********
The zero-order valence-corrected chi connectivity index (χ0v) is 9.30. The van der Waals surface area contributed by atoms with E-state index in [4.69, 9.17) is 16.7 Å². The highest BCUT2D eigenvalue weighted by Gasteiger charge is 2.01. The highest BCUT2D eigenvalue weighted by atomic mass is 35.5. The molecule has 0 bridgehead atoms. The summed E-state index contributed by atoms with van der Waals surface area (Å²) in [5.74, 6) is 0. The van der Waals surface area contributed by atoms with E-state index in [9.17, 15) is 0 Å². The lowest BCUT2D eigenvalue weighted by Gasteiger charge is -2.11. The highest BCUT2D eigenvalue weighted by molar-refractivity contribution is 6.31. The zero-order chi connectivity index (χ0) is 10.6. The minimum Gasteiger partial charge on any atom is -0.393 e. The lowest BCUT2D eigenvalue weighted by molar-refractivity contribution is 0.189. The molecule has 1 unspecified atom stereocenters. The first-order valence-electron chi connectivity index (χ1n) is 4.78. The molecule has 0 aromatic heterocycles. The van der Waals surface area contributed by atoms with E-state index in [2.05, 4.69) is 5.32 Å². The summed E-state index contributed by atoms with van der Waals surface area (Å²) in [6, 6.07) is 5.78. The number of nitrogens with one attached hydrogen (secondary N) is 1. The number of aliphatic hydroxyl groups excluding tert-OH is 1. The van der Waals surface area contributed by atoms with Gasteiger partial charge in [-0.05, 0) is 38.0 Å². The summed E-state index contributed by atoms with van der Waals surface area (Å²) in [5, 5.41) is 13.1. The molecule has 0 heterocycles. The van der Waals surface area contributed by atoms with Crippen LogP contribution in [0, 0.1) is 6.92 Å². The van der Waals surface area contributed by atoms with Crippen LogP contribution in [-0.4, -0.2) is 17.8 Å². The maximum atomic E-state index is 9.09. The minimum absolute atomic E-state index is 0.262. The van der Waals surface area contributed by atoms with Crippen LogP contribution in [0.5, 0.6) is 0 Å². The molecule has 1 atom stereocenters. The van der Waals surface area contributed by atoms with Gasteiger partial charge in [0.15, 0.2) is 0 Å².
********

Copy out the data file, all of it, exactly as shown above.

The zero-order valence-corrected chi connectivity index (χ0v) is 9.30. The van der Waals surface area contributed by atoms with E-state index in [4.69, 9.17) is 16.7 Å². The highest BCUT2D eigenvalue weighted by Gasteiger charge is 2.01. The highest BCUT2D eigenvalue weighted by atomic mass is 35.5. The molecule has 0 bridgehead atoms. The summed E-state index contributed by atoms with van der Waals surface area (Å²) in [5.74, 6) is 0. The van der Waals surface area contributed by atoms with E-state index in [9.17, 15) is 0 Å². The lowest BCUT2D eigenvalue weighted by Gasteiger charge is -2.11. The highest BCUT2D eigenvalue weighted by molar-refractivity contribution is 6.31. The zero-order chi connectivity index (χ0) is 10.6. The minimum Gasteiger partial charge on any atom is -0.393 e. The lowest BCUT2D eigenvalue weighted by molar-refractivity contribution is 0.189. The molecule has 1 unspecified atom stereocenters. The first-order valence-electron chi connectivity index (χ1n) is 4.78. The molecule has 0 aromatic heterocycles. The van der Waals surface area contributed by atoms with E-state index in [2.05, 4.69) is 5.32 Å². The summed E-state index contributed by atoms with van der Waals surface area (Å²) in [6, 6.07) is 5.78. The number of nitrogens with one attached hydrogen (secondary N) is 1. The number of aliphatic hydroxyl groups excluding tert-OH is 1. The van der Waals surface area contributed by atoms with Gasteiger partial charge in [-0.05, 0) is 38.0 Å². The summed E-state index contributed by atoms with van der Waals surface area (Å²) in [5, 5.41) is 13.1. The molecule has 0 heterocycles. The van der Waals surface area contributed by atoms with Crippen LogP contribution in [0, 0.1) is 6.92 Å². The van der Waals surface area contributed by atoms with Crippen LogP contribution in [-0.4, -0.2) is 17.8 Å². The maximum atomic E-state index is 9.09. The minimum absolute atomic E-state index is 0.262. The van der Waals surface area contributed by atoms with Crippen LogP contribution in [0.5, 0.6) is 0 Å². The molecule has 1 atom stereocenters. The van der Waals surface area contributed by atoms with Gasteiger partial charge in [0.15, 0.2) is 0 Å².